Jakarta went to the polls in a tight run-off Wednesday with the Christian governor fighting for his job as he stands trial for blasphemy, in a divisive election that has stoked religious tensions in Muslim-majority Indonesia.
Basuki Tjahaja Purnama is facing a Muslim challenger, heavyweight ex-minister Anies Baswedan, in a neck-and-neck race to lead the teeming capital of 10 million people.
The vote is seen as a test of whether the moderate Islam traditionally practised in the world’s most populous Muslim country is under threat from the influence of hardliners, who have led mass demonstrations against Purnama.
Purnama, the city’s first non-Muslim governor for half a century and its first ethnic Chinese leader, won in the first round in February but not by a big enough margin to avoid a run-off.
The race was already significant as politicians see the job as a stepping stone to the presidency at 2019 polls, but the stakes were raised dramatically by a controversy sparked by claims that Purnama insulted the Koran.
The allegations drew hundreds of thousands of conservative Muslims onto the streets of Jakarta in major protests last year, and led to Purnama-known by his nickname Ahok-being put on trial for blasphemy in a case critics see as politically motivated.
After casting his vote, President Joko Widodo-whose party backs Purnama-urged Jakarta residents to accept the result and for the city to come together after the bitterly fought poll.
“We must not let different political choices break our unity,” he said. “Remember we are all brothers and sisters.”
Over 7.2 million people were registered to vote in the polls, which closed at 1:00 pm (0600 GMT).
Early vote tallies from private pollsters were expected to give an accurate indication of the winner within hours although official results won’t be released until early May.
After an anti-Purnama protest last year turned violent, authorities were taking no chances and over 60,000 security forces had been deployed.
Hardline groups had pledged to station monitors at polling booths. Police blocked the plan, warning it could cause “intimidation”, but groups of hardliners appeared to be outside some polling centres in defiance of the ban.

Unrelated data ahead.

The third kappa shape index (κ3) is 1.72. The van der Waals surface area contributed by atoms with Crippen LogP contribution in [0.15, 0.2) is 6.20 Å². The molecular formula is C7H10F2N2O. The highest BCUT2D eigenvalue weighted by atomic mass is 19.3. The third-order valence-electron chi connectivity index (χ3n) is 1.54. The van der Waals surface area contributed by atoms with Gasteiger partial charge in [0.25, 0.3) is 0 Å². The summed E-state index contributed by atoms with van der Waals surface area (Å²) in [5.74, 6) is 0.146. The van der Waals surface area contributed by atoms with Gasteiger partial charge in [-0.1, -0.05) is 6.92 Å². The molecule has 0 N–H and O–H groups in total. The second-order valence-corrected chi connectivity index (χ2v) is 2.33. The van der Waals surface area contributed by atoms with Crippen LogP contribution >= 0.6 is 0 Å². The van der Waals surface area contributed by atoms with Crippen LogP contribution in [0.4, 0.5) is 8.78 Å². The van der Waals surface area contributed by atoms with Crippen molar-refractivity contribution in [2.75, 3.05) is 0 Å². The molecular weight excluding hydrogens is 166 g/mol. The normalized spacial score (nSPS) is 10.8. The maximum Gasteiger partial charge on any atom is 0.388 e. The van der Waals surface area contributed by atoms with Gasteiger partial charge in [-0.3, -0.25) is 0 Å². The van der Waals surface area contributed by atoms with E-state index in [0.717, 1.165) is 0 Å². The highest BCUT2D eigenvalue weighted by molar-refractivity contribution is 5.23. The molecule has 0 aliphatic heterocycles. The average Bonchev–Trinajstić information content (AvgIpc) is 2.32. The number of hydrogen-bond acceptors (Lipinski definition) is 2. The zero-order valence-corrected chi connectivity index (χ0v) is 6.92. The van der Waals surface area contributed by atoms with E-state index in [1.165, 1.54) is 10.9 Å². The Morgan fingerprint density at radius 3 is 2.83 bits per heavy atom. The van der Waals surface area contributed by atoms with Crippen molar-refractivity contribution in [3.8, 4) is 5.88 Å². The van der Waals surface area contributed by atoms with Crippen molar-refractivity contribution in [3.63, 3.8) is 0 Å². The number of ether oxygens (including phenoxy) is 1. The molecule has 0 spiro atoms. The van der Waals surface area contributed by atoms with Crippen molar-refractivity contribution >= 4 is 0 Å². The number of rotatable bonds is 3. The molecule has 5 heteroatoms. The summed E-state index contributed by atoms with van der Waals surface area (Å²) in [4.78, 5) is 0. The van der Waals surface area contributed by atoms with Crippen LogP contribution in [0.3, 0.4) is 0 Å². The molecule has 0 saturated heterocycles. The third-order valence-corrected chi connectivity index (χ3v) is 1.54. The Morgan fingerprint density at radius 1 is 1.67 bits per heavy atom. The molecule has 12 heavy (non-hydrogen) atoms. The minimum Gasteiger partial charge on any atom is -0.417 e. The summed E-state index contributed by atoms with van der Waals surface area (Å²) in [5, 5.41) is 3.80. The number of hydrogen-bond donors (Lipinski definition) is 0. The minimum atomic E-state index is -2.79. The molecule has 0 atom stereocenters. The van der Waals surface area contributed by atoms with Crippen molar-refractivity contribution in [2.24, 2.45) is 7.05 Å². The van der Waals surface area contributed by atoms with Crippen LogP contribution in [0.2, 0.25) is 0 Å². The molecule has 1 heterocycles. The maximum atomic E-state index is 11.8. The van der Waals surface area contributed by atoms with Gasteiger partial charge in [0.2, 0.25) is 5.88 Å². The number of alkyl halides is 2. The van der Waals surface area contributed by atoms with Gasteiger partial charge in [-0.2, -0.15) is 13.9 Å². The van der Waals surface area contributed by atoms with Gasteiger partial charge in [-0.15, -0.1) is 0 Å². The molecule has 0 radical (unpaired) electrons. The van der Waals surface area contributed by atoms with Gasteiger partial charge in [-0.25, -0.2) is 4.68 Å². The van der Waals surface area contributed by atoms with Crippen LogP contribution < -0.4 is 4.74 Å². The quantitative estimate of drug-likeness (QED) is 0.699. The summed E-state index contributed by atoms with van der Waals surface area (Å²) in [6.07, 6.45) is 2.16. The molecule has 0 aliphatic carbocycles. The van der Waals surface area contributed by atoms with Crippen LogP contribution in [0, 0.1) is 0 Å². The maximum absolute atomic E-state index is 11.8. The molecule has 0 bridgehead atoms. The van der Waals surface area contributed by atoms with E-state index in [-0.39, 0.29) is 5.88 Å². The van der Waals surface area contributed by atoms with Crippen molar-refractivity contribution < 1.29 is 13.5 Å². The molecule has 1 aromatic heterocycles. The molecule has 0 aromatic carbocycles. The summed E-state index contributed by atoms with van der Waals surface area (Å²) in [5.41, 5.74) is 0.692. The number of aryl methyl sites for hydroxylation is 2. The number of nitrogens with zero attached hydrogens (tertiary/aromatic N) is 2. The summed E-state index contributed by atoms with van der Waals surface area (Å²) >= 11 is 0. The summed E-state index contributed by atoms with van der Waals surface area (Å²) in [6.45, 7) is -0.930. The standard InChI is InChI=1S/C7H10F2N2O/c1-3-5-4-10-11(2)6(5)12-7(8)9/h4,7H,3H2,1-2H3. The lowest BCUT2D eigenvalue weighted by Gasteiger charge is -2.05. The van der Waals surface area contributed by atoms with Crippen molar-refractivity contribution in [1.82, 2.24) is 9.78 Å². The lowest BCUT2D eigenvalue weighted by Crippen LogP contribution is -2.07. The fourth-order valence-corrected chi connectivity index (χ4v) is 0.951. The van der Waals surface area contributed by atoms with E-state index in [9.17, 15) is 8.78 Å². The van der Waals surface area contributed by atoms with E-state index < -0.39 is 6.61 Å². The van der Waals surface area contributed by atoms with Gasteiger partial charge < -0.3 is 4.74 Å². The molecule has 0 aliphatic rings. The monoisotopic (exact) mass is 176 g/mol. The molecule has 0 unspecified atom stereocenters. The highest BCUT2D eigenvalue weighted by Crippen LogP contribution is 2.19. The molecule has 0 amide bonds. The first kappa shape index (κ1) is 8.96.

However there was no sign of unrest and police said the election had run smoothly.
Despite Purnama’s first-round victory, former education minister Baswedan, 47, was initially seen as the favourite in the run-off because the votes from a third, Muslim candidate who was knocked out were expected to go to him.
But with tension over the governor’s alleged blasphemy subsiding in recent weeks, Purnama has regained momentum and recent polls show the candidates in a dead heat.
Baswedan, an academic who was sacked from the government by Widodo, has been accused of abandoning his moderate Islamic values during the campaign by cosying up to hardliners in a bid to win the support of Muslim voters angered by Purnama’s alleged blasphemy.
Purnama’s troubles began in September when he lightheartedly said in a speech that his rivals were tricking people into voting against him using a Koranic verse, which some interpret as meaning Muslims should only choose Muslim leaders.
His long-running blasphemy trial began in December, and the verdict is expected within a few weeks.
If he does win the vote and is convicted of blasphemy, he would not automatically be barred from holding office and could avoid jail for a long time by appealing.
Many voters still back Purnama due to his record leading Jakarta since 2014. He has won praise for cleaning up the city’s once-filthy rivers and creating more green spaces, although his acerbic style has upset some.
“I voted for Ahok because I’m poor and I have felt the difference-we’re being taken care of,” said Tayem, a 62-year-old housewife who like many Indonesians goes by only one name, after casting her ballot.
But some have been swayed by the blasphemy controversy.
“As a Muslim, I will choose according to my faith,” Elva Sativia, a 33-year-old housewife, told AFP.